To suggest that cultural objects represent the epistemophilic instinct of humanity is to say that they are interlocking aspects of humanity’s collective attempt to understand itself. Science, art, philosophy and religion go back into the mists of time. Psychoanalysis is different. It came into being over a five to ten year period at the turn of the 20th century, and owes its existence to one individual. So how does it fit in? What is its relationship to the others?
I am going to focus on the relation of psychoanalysis to just two of the others — science and religion — for the following reason. Freud viewed these two in diametrically opposite ways. And yet, as we shall wee, the underlying relation of psychoanalysis to each of them is curiously similar. This unexpected similarity, in such apparently different contexts, may suggest an answer to the question in my title: What is psychoanalysis for?
Being trained as an empirical scientist, Freud regarded scientific method as the only way to establish the nature of reality. It was crucially important to him that psychoanalysis should be scientific, and there has indeed been much debate about this. Some have taken the same stand as Freud and claimed that psychoanalysis does meet criteria for being scientific, while others see it as a different kind of discipline; not a scientific one but, for example, hermeneutic, meaning that its business is to interpret meaning rather than to discover facts about the mind. I am not taking sides in this argument. I want to query its underlying assumptions.
When it is asked whether psychoanalysis is scientific or not, there seems to be an assumption that we know what science is and we know what psychoanalysis is, so the question of whether they overlap or not should be straightforward. But it is not that simple. What scientific knowledge consists of is a complex issue. Psychoanalysis has been called unscientific on the grounds that it cannot be empirically falsified: a contrary observation can always be explained away. However, problems with Karl Popper’s (1934/1980) view that science is defined by being falsifiable led to Thomas Kuhn’s (1970) concept of scientific paradigms, which allowed for theories to be preserved against disconfirmation by revising their background definitions.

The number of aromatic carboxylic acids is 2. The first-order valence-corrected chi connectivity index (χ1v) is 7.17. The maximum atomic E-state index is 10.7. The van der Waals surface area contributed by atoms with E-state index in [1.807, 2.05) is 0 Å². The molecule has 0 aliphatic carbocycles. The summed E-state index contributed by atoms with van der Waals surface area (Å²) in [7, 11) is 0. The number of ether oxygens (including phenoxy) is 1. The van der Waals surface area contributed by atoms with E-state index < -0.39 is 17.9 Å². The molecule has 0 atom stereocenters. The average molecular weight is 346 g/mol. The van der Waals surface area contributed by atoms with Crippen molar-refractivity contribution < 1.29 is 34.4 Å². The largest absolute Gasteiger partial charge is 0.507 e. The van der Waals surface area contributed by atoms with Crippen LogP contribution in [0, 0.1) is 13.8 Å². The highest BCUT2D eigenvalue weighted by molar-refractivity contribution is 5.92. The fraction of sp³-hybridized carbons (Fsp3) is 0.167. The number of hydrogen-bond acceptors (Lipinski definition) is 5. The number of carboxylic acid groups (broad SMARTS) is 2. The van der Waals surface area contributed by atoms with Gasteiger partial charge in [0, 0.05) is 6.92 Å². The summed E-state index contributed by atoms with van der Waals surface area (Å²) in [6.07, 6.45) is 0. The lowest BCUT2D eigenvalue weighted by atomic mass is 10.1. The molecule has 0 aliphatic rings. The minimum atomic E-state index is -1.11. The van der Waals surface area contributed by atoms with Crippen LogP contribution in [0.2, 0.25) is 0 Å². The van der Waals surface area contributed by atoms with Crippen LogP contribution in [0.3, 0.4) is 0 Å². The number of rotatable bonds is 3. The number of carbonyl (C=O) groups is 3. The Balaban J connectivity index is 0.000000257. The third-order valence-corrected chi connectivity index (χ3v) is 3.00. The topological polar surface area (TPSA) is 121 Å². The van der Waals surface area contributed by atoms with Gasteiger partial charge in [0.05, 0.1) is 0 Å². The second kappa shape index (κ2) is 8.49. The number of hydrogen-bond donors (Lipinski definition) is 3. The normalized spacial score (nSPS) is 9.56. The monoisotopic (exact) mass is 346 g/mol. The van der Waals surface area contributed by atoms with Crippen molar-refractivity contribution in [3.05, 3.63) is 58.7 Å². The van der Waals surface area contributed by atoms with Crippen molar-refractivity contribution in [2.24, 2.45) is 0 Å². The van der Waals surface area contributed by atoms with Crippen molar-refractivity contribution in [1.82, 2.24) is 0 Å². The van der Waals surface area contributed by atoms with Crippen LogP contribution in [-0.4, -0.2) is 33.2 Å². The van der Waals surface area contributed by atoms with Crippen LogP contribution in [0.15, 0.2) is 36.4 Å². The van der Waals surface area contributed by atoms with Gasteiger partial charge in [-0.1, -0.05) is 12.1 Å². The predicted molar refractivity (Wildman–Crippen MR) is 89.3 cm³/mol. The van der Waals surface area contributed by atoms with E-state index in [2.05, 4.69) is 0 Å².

This is just as much a debate about the nature of science as about the nature of analysis.
One might claim that psychoanalysis is a unique kind of science whose specific domain is the analytic setting, which is the only place where observations can be made or theories tested. However, it could be argue that the clinical situation alone cannot confirm theories. However often you observe that A is followed by B, this is not enough. What about the turkey who, after eleven months of happiness, concludes that the world is a good place? You must also deliberately set up the not-A situation and see whether B happens under those conditions. This cannot be done by uncontrolled clinical observations which do not specifically test for negatives. This argument against the scientific status of psychoanalysis can only make its point by asserting its own account of the nature of scientific method.
Alternatively, one might say that psychoanalysis is rooted in the clinical situation, but its hypotheses need testing outside it, and clinical data require independent scrutiny, through recordings. This is to say that psychoanalysis can only be scientific if its research data are publicly available. Such a view takes objectivity to be a primary criterion of scientific knowledge. But here also, the debate is about the nature of science. All scientific observation depends on existing theories and preconceptions, and questions about the subjective involvement of the knower with what is known are inescapable. The concept of objectivity cannot be taken for granted.
Science may also be understood as a conceptual network, where constructs are defined by their links to other concepts, and by principles governing the relations between different elements in the network. On this view, psychological constructs — like repression, the superego or unconscious phantasy — would be on a par with physical constructs like chemical reactions or brain mechanisms. If there is a network of theory that allows one to operate with them, then they are scientific concepts. If this is the basis for claiming that psychoanalysis is scientific, we shall agree or disagree, not according to what we think about psychoanalysis, but according to whether we agree with this view of science.